If you’ve a standard-issue long-distance cycle-touring setup with four panniers and a bar-bag, the extra bulk of a more traditional mattress is unlikely to be an issue, and so the benefits of kit like the NeoAir XLite might not be obvious. But what if you could pack everything for the long-haul into two panniers alone?

This is what I tried for a two-month trip down the U.S. West Coast last year. Along with a 1‑man tent and other kit minimalisations, I found the two-pannier setup liberating (particularly after that time I hauled a trailer across Mongolia), and would have happily extended those two months indefinitely with no major changes of kit.

MSR Hubba with fly

I then took it trekking in Iran in the spring of 2013, and on every shorter adventure I’ve made since. Its comfort was already assured; I was interested in putting its longevity and flexibility to the test. 18 months later, it’s still one of the first things I throw into my backpack or pannier.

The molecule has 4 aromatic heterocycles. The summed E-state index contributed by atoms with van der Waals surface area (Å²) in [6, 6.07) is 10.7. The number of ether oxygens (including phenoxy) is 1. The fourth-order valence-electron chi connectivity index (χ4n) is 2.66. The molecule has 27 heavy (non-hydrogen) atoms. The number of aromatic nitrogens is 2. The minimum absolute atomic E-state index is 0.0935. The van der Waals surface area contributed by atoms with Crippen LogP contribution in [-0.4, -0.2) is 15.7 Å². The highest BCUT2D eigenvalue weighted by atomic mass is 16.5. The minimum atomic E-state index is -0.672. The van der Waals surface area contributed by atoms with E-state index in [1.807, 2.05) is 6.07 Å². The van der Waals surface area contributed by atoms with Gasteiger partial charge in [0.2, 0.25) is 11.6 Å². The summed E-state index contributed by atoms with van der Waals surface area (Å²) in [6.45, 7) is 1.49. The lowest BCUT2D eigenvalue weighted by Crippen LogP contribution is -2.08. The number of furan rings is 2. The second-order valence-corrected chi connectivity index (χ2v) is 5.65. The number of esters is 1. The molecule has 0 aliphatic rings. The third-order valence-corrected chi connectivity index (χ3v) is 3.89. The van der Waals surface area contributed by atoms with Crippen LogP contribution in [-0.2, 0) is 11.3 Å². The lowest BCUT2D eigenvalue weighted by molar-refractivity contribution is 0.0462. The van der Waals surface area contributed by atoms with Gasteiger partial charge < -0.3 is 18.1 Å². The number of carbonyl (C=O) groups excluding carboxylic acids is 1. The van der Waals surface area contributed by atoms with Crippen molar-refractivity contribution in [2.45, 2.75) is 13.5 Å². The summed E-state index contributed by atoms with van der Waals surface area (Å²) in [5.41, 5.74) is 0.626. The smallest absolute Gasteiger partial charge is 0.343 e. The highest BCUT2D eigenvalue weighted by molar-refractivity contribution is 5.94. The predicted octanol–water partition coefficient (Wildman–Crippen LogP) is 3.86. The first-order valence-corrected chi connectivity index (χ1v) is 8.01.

So if you’re leaning towards the ‘less is more’ camp, the NeoAir XLite might be a good fit for you. Bikepackers and folding tourers might also like to look in on this, as well as shorter-term tourers looking to pare things down to a bare minimum.

Comfort

The only meaningful measure of any sleeping pad, of course, is whether or not you can actually get a decent night’s sleep on it. The Klymit Inertia X Frame, for example, is significantly lighter than the NeoAir XLite. Unfortunately, if you’re not 5 foot 10 and you don’t sleep on your back, it can’t be described as comfortable.

Having used a variety of camping mats over the years, from the closed cell foam Multimat I began with to the utterly luxuriant Downmat that kept me warm at 30 below in the Arctic, I’m happy (and surprised) to report that the XLite — despite its packed size — really does deliver on this front.